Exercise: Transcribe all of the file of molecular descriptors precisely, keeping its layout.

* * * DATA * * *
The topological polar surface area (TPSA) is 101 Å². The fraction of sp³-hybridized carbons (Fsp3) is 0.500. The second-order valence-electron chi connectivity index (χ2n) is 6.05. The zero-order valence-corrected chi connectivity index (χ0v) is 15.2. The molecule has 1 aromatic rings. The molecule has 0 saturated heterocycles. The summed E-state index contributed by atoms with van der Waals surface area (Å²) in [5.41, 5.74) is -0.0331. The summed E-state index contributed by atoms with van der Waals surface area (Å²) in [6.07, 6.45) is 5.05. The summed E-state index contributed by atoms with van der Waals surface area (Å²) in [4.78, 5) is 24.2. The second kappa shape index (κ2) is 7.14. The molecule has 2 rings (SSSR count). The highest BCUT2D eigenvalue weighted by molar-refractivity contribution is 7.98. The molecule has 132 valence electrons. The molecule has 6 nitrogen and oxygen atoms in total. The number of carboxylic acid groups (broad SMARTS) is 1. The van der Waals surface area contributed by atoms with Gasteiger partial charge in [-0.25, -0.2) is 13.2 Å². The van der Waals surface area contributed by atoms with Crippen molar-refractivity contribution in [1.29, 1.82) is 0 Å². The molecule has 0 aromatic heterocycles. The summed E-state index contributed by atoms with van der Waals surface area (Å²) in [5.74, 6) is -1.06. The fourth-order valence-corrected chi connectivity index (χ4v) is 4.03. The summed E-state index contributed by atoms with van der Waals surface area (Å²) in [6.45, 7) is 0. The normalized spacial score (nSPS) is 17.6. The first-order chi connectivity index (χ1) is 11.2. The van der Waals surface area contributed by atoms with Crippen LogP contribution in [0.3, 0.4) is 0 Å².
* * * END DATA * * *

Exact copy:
The topological polar surface area (TPSA) is 101 Å². The fraction of sp³-hybridized carbons (Fsp3) is 0.500. The second-order valence-electron chi connectivity index (χ2n) is 6.05. The zero-order valence-corrected chi connectivity index (χ0v) is 15.2. The molecule has 1 aromatic rings. The molecule has 0 saturated heterocycles. The summed E-state index contributed by atoms with van der Waals surface area (Å²) in [5.41, 5.74) is -0.0331. The summed E-state index contributed by atoms with van der Waals surface area (Å²) in [6.07, 6.45) is 5.05. The summed E-state index contributed by atoms with van der Waals surface area (Å²) in [4.78, 5) is 24.2. The second kappa shape index (κ2) is 7.14. The molecule has 2 rings (SSSR count). The highest BCUT2D eigenvalue weighted by molar-refractivity contribution is 7.98. The molecule has 132 valence electrons. The molecule has 6 nitrogen and oxygen atoms in total. The number of carboxylic acid groups (broad SMARTS) is 1. The van der Waals surface area contributed by atoms with Gasteiger partial charge in [-0.25, -0.2) is 13.2 Å². The van der Waals surface area contributed by atoms with Crippen molar-refractivity contribution in [1.29, 1.82) is 0 Å². The molecule has 0 aromatic heterocycles. The summed E-state index contributed by atoms with van der Waals surface area (Å²) in [5.74, 6) is -1.06. The fourth-order valence-corrected chi connectivity index (χ4v) is 4.03. The summed E-state index contributed by atoms with van der Waals surface area (Å²) in [6.45, 7) is 0. The normalized spacial score (nSPS) is 17.6. The first-order chi connectivity index (χ1) is 11.2. The van der Waals surface area contributed by atoms with Crippen LogP contribution in [0.3, 0.4) is 0 Å².